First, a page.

Just 10 Weeks’ Worth Of Wheat Left In The Global Reserves

By Lynnet Okumu / Published May 24, 2022 | 12:57 pm




KEY POINTS

Wheat prices have shot up from about 39 295 per ton to 52,394 shillings per ton, with a kilo of wheat now ranging between 21.86 shillings and 48.32 shillings, it is projected to rise even further in the coming months.


Wheat prices

KEY TAKEAWAYS


A two-kilo packet of Ajab has shot from 168 sometime last month to retail at 182 shillings. Pembe and Exe for the same quantity are selling at 177 and 172 shillings respectively at Naivas Supermarket.


According to a food supply expert, Sarah Menker, 10 weeks of wheat are all that the global Reserves hold.

“We currently only have 10 weeks of global consumption sitting in inventory around the world. Conditions today are worse than those experienced in 2007 and 2008,” Menker said.

Menker who is the CEO of agriculture analytics firm Gro Intelligence, affirmed that this is a seismic situation that would not resolve immediately even if the European war were to end tomorrow.

She was echoing a warning issued by the president of Ukraine Volodymyr Zelenskyy concerning the same.

“Russia has blocked almost all ports and all, so to speak, maritime opportunities to export food – our grain, barley, sunflower, and more. There will be a crisis in the world. The second crisis after the energy one, which was provoked by Russia.” President Zelenskyy warned.

The Ukraine Russia war has entered the fourth month now, has threatened a big portion of the world’s wheat supply, and has sent prices on a dizzying ride to new highs and the sharpest weekly drop in years.

The war coupled with other major challenges occurring simultaneously and are each individually extraordinary is likely to cripple many economies across the globe.

Lack of fertilizer, climate disruptions, record low inventories in cooking oils, record low inventories of grains, and logistical bottlenecks are among the threats already unraveling decades of global economic progress according to Menker.

Without substantial immediate and aggressive coordinated global actions, the world stands the risk of an extraordinary amount of both human suffering and economic damage. This isn’t cyclical, it is seismic. It’s a once-in-a-generation occurrence that can dramatically reshape the geopolitical error.

Russia and Ukraine provide nearly a third of the world’s wheat exports and are in the top five exporters of corn globally. The two countries export 75 percent of global sunflower oil supplies.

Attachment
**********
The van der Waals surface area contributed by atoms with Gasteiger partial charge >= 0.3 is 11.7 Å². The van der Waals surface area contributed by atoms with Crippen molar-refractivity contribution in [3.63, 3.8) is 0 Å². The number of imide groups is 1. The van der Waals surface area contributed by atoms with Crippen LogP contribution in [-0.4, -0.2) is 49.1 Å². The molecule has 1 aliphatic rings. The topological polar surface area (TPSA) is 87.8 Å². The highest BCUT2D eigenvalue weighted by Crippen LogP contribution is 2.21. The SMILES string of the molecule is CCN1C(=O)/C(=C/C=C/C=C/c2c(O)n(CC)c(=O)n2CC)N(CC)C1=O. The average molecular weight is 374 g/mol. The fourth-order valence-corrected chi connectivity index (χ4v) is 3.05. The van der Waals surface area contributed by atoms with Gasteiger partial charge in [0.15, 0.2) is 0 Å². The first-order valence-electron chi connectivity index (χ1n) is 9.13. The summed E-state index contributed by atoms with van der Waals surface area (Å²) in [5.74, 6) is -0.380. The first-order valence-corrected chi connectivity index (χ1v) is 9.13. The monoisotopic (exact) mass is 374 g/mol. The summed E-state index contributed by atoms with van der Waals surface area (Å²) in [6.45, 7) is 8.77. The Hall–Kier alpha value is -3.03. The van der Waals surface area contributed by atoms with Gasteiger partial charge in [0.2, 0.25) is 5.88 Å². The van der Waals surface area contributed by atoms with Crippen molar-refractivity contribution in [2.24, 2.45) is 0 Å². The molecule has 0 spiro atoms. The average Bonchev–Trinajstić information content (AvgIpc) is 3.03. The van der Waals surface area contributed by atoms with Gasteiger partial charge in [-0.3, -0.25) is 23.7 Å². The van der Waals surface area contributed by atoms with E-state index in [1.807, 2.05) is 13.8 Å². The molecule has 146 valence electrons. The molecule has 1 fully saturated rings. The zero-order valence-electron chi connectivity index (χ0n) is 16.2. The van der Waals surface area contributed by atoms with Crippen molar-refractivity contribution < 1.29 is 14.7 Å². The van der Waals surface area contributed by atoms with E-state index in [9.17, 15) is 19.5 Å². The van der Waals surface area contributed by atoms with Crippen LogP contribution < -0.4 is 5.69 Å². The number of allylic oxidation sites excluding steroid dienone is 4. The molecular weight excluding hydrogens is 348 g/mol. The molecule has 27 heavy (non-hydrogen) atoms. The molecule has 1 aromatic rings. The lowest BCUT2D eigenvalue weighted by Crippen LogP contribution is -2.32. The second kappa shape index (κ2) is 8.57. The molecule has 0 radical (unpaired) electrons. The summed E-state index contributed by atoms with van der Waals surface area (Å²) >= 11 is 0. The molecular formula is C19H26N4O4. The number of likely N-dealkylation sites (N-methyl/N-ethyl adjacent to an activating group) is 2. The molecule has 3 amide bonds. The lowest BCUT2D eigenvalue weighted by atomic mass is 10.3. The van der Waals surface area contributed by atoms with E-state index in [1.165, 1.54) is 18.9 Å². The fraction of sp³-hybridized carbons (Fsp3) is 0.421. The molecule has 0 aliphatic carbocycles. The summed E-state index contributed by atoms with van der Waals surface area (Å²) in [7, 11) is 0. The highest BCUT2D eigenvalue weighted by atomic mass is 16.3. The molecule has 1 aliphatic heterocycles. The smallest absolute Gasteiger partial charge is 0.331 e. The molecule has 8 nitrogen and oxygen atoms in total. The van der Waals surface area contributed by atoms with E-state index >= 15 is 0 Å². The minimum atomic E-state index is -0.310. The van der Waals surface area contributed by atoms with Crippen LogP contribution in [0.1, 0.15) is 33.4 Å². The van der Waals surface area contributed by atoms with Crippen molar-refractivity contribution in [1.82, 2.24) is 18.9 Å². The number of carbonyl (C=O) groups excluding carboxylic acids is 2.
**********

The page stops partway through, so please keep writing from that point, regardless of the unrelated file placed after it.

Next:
As of now, all Ukrainian ports are closed, making it impossible to move any of her harvested grain across its borders. Moving by rail will move less than 10 percent of the prewar flow, which is not enough.

Meanwhile, Russian exports, which also include fertilizer, are limited because of the Black Sea maritime hazards.

In the global market, wheat prices surged to a record high on Monday after India decided to ban exports of the commodity as a heatwave hit production.

Benchmark futures in Chicago rose as much as 5.9 percent to 1,453.96 shillings a bushel, the highest in two months and within about $1 of the all-time high set just after Russia’s invasion. In Paris, milling wheat rose 5.1 percent to 431.75 euros ($450) per ton, a record for most-active futures.

In the Eastern Africa region, recent studies show that wheat and wheat products account for one-third of the average national cereal consumption, with the highest consumption per capita in Djibouti, Eritrea, and Sudan. Yet, 84 percent of wheat demand in the region is met by imports.

Now, because most African Countries largely depend on the wheat imports from the two nations, the severe effect of the fallout of the ongoing conflict is already affecting countries such as Kenya where 90 percent of food consumed comes from Russia and Ukraine according to data from Agriculture and Food Authority.

You can imagine what has been happening now that it cannot get the imports from the two countries. Shortages and hiked prices.

Wheat prices have shot up from about 39 295 per ton to 52,394 shillings per ton, with a kilo of wheat now ranging between 21.86 shillings and 48.32 shillings, it is projected to rise even further in the coming months.

The commodity’s price has already made bread and other wheat products a commodity for just a few.

A two-kilo packet of Ajab has shot from 168 sometime last month to retail at 182 shillings. Pembe and Exe for the same quantity are selling at 177 and 172 shillings respectively at Naivas Supermarket.






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